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Yes, this is exactly what it looks like.

No, I have no shame whatsoever.

They came for her at that time near dawn when the light is showing faint hints of itself over the distant hills, but not yet painting the sky beyond the margins.

She met them, with her handmaid and their bodyguard, Peter standing solemn at her side, at the gate facing to the West. They appeared as if from the very air, and even Mary stepped back with some trepidation. Whatever rumours and contradictions she had heard, this resembled witchcraft or sorcery, things the Romans used expressly to intimidate and kill and manipulate.

They called this time the Greylight; as she had had it explained, it was the time when their power was strongest - this meant that their journey, from this moment, though it would not lack any peril, would have the stronger backing of what force protected them.

There were three, altogether, clad in cloaks of varying shades of green and grey. Mary could not see their faces until the smallest of the three stepped forward and pulled back her mantle - for it was a woman, older than Mary, a mother or grandmother, with broad streaks of white in her dark, curling hair. She smiled at Mary in such a way that seemed to confirm her assumption. She nodded in respect and greeting, eyes flickering to her charge's swollen belly and the protective manner in which she held it with both hands, as if it could part from her short of her own death.

"There isn't much time," said the woman gently, surprising Mary with her voice, which was deep and rich in tone and resonated with a wisdom and calm Mary had scarce seen outside the company of the Disciples - but this woman was no follower of Joshua.

Her name was Helen. She gave small gestures and her two companions nodded, before turning to vanish into the long grass that bordered the manor walls. She turned back to the party surrounding Mary. "They go to see to the safety of our path, before we go," she told them all, but looked at Mary. "It would not do to be stopped at the road."

Other stages in this journey had been managed by men - by followers of the Disciples and their leader, but mostly not by friends. In every case Mary had been treated with the utmost respect and care, but this was the first time any of those lending them aid had spoken with her directly, addressed her as the leader rather than merely the purpose of their expedition. Mary found the change refreshing as well as surprising - as much so as the leader of their benefactors being a woman.

The others, returning, said little, but Mary studied them as they bent their heads in conversation with Helen. Both young men - one much taller than the other - showed deferance to the woman, both in leaning down to address her and in their near but respectful distance.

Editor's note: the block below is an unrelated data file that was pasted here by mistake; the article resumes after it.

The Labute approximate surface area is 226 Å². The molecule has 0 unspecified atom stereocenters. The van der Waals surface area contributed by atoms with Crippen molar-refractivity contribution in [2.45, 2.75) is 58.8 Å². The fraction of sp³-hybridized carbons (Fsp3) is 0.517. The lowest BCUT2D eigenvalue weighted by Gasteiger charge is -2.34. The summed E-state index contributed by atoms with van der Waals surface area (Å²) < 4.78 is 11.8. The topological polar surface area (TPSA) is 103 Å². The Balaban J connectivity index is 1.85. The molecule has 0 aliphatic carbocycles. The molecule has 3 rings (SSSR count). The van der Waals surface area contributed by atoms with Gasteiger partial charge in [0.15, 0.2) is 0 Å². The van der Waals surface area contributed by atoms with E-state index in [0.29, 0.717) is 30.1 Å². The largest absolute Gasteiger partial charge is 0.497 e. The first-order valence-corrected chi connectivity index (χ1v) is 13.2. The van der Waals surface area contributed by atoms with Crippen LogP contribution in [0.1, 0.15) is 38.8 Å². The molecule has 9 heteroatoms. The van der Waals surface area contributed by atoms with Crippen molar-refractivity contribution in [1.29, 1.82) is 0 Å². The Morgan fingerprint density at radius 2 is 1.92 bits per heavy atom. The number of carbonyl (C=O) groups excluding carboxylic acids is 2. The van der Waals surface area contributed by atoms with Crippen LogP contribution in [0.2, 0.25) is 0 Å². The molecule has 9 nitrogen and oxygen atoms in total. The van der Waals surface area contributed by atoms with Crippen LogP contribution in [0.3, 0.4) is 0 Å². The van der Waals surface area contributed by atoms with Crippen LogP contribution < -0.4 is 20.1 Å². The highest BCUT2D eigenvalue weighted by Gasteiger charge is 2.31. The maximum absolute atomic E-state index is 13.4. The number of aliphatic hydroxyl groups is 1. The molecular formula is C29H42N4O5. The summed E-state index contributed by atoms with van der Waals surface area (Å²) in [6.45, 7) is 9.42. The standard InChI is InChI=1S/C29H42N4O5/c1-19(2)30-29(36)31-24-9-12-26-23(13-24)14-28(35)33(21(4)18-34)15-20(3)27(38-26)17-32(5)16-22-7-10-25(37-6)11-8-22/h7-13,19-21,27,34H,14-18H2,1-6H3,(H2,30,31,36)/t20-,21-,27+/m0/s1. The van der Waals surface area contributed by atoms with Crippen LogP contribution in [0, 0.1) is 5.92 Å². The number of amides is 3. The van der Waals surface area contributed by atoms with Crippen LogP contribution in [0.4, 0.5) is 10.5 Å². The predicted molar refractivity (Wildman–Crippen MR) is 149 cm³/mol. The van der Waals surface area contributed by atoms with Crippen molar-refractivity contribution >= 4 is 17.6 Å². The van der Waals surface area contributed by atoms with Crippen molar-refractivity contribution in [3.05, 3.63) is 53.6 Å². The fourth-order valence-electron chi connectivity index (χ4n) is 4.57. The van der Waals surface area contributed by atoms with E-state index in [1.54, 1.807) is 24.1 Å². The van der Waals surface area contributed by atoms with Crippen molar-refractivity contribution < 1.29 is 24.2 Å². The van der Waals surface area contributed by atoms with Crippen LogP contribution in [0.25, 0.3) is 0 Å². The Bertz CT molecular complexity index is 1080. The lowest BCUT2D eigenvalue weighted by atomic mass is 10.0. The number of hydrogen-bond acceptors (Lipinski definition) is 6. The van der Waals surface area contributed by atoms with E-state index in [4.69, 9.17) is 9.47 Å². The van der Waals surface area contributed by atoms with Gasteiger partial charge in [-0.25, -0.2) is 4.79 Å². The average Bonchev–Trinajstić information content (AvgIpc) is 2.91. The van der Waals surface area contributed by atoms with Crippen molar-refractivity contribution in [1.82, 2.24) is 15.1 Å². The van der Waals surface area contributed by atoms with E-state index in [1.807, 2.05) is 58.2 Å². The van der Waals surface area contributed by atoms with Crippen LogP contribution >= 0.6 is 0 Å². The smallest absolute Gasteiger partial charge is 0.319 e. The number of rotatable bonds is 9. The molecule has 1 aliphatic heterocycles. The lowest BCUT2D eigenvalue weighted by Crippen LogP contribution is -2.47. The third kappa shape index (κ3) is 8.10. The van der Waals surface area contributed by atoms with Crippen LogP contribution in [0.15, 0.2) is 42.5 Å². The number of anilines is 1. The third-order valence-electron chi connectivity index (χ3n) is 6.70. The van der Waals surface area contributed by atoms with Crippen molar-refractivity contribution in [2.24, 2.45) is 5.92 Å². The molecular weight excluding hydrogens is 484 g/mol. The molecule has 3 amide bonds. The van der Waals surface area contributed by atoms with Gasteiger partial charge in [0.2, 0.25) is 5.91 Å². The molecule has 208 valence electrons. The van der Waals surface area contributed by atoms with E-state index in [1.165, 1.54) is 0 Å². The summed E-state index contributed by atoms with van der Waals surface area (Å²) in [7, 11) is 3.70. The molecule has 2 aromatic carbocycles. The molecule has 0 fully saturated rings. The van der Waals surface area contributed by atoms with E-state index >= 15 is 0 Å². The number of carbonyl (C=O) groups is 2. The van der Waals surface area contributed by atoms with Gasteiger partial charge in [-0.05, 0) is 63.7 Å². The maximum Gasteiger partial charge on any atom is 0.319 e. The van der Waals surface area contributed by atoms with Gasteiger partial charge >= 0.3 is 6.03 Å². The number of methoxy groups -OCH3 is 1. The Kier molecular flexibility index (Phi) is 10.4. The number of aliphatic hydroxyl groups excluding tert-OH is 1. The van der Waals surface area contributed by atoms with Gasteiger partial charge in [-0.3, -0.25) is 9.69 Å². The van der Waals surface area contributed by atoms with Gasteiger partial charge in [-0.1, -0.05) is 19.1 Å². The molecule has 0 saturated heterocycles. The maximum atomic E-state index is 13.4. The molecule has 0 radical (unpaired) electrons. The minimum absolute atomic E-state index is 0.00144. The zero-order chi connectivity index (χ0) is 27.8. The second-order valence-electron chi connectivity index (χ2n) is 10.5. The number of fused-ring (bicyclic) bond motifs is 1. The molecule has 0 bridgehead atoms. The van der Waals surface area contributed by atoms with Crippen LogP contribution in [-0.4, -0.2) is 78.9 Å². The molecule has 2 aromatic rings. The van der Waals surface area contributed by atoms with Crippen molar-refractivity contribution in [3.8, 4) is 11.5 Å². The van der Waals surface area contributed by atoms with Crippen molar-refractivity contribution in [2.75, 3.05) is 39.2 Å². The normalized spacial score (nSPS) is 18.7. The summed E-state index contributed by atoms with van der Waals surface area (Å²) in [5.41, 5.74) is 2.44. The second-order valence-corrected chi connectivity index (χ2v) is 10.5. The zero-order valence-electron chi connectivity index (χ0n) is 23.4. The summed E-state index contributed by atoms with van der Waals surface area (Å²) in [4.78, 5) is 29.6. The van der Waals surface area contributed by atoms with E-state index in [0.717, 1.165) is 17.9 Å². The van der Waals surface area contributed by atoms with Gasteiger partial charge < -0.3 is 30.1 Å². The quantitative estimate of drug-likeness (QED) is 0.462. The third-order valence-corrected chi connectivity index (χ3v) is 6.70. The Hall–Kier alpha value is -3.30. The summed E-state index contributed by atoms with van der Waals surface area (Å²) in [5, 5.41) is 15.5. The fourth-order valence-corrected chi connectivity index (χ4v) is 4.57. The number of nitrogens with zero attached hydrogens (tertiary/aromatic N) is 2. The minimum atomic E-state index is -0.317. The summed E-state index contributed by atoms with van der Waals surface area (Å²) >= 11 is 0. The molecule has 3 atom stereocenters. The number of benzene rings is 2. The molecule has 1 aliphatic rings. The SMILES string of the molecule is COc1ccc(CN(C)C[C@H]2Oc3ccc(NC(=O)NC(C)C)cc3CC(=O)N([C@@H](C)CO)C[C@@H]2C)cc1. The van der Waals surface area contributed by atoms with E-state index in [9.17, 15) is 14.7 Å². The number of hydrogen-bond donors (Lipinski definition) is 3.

"We must go now," said Helen finally. "There is little time."

The young men, both exotically fair and ginger, stepped slightly forward, as Mary turned to Peter and accepted his embrace.

"Are you quite certain in this?" he asked her, for the second time since sunset.

Mary, though anxious, nodded. "It will help you not at all to be the target of the Roman attacks simply because I remain, nor will it help your cause." She surprised herself with vehemence she had not known she felt. "I must be away, for both our sakes. Give the others my farewells."

Peter, grave and unhappy, touched her shoulder a final time. "Go well and safely, Sister," he said, and then turned and strode through the doorway, vanishing into the darkness under the manor trees. Mary turned next to her own companions. Sarah, her handmaid, had been a loyal servant since childhood, a retainer of the family. The girl was slight but strong and quietly fierce, and knew Mary better than even her husband had done. Mary's bodyguard was Sarah's husband Maxwell, a Roman by birth who had joined their cause before they'd married. He had been injured in the Gallic war as a soldier and been sent to retire, in Israel, as an administrator. Without Sarah's influence he never would have joined their cause, and now he was one of Mary's stoutest defenders - nothing but death would allow harm to come to Mary through him.

At a gesture from Helen, they went away into the gathering dawn, the Greylight chasing at their heels.

Don't look at me like that. :P


( 4 comments — Leave a comment )
Dec. 7th, 2006 07:00 pm (UTC)
Seeing as I'm your roommate, it's going to be difficult to deny association...

*eyes chandri suspiciously*
Dec. 7th, 2006 07:34 pm (UTC)
Aw, c'mon...
Action Hero Mary Magdalene! *ninja sounds*
Dec. 8th, 2006 07:17 am (UTC)
OK, at the risk of sounding creepy and presumptuous, between this and 'The Fox and The Hound' related entry, I think I love you. :P

Seriously, I forget exactly how I stumbled across your lj -- mutual interest, maybe (I think it was Doctor Who specifically, but there are others)? Anyway, I'm rambling. I do that. :P My point is, I hope you don't mind if I add you. Please feel free to do the same.
Dec. 8th, 2006 07:53 am (UTC)
Heh. No, love is good. I don't mind at all.

Yes... my roommate mocked me about the biblefic. On and on and on, she mocked me. I should probably not tell her that it may or may not technically be sort of in a sense Da Vinci Code fic, composed in my head as we walked back from the movie and she talked about how awful it was. I have secret love for some truly horrendous books. But none of them are romance novels. So I still win. ;)
( 4 comments — Leave a comment )


Chandri MacLeod

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